An aerial view of I-81. The city is in the process of gathering public input on the future of the interstate that divides the city.
continued The SMTC says that, based on traffic studies, just 12 percent of vehicles that use I-81 south of the city make it through the region without stopping, suggesting that diverting regional interstate through traffic to an alternative route would have a tiny impact on traffic volume on the road.
The viable alternatives, D’Agostino said, will be refined and analyzed and a formal environmental review will begin. That will lead to a decision of what can be implemented.
There were eight stations at the forum which outlined the background, purpose and the process of the Challenge, and also what the findings were to date. The stations explained what is going on now, and what will happen in the future.
A station called “Your Visions” outlined the almost 150 ideas received from last year’s workshop. Another outlined the possible future strategies, while another gave information about our current public transit, and to explore other transit options.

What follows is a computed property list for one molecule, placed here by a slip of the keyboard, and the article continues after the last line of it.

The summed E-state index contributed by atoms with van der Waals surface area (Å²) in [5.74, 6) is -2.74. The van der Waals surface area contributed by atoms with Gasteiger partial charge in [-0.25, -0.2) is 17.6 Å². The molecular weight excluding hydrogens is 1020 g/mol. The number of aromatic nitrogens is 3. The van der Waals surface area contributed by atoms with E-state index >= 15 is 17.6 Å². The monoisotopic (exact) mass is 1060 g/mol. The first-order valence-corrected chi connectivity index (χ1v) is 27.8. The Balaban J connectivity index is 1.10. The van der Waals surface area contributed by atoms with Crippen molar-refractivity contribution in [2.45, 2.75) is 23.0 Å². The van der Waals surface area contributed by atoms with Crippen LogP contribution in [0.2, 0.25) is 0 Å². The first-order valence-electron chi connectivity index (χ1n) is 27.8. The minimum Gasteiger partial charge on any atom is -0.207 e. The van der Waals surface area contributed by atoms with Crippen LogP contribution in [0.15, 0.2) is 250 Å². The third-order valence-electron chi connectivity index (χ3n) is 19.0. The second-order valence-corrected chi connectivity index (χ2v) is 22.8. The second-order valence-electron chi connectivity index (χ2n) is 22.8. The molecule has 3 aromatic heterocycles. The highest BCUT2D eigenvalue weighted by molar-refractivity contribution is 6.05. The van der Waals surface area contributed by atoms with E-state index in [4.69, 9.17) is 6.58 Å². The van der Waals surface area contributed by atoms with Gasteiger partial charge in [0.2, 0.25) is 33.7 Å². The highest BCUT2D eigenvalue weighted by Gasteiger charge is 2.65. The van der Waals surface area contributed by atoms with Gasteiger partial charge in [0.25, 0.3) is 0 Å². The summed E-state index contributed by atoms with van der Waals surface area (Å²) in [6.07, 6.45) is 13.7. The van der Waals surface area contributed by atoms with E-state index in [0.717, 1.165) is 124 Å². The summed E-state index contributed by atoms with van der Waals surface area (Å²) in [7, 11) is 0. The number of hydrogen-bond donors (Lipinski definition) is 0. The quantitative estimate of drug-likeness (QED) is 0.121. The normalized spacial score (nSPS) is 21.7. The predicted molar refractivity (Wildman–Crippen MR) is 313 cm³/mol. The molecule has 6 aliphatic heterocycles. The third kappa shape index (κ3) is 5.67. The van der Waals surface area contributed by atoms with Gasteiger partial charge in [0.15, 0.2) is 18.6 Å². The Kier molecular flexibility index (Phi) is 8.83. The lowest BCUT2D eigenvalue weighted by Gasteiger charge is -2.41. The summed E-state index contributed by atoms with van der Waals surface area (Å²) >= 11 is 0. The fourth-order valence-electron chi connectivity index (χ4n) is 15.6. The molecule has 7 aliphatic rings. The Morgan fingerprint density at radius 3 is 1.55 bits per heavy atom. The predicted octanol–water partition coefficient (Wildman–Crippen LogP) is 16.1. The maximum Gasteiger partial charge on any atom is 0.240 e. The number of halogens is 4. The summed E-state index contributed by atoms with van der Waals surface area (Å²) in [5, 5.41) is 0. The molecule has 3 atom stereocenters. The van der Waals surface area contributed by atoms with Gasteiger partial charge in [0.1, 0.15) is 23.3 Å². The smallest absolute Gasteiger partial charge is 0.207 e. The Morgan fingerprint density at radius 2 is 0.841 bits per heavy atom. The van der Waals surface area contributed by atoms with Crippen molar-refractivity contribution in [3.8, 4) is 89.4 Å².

Station 6 showed the evaluation process for said future strategies, while Station 7 explored “What’s Next” The final station explained how you can stay involved.
Jerry Martin, a retired salesman, has lived in the city for more than 60 years. He was at the forum to gather as much info as he could so he can make an informed decision. His idea was pretty straight-forward.
“We need to remove the bridges,” he said. “They divide the city and they’re costly to keep repaired. Seems like they’re always being worked on.”
He said he’s noticed through his travels down south that the expressways that go through cities are ground-level, and that there are access roads on each side.
“Makes for easy on, easy off,” he added, while giving a solution: “Maybe they should re-route trucks to 481. The road isn’t a bad solution, especially for trucks going north and south. Maybe make a beltway.”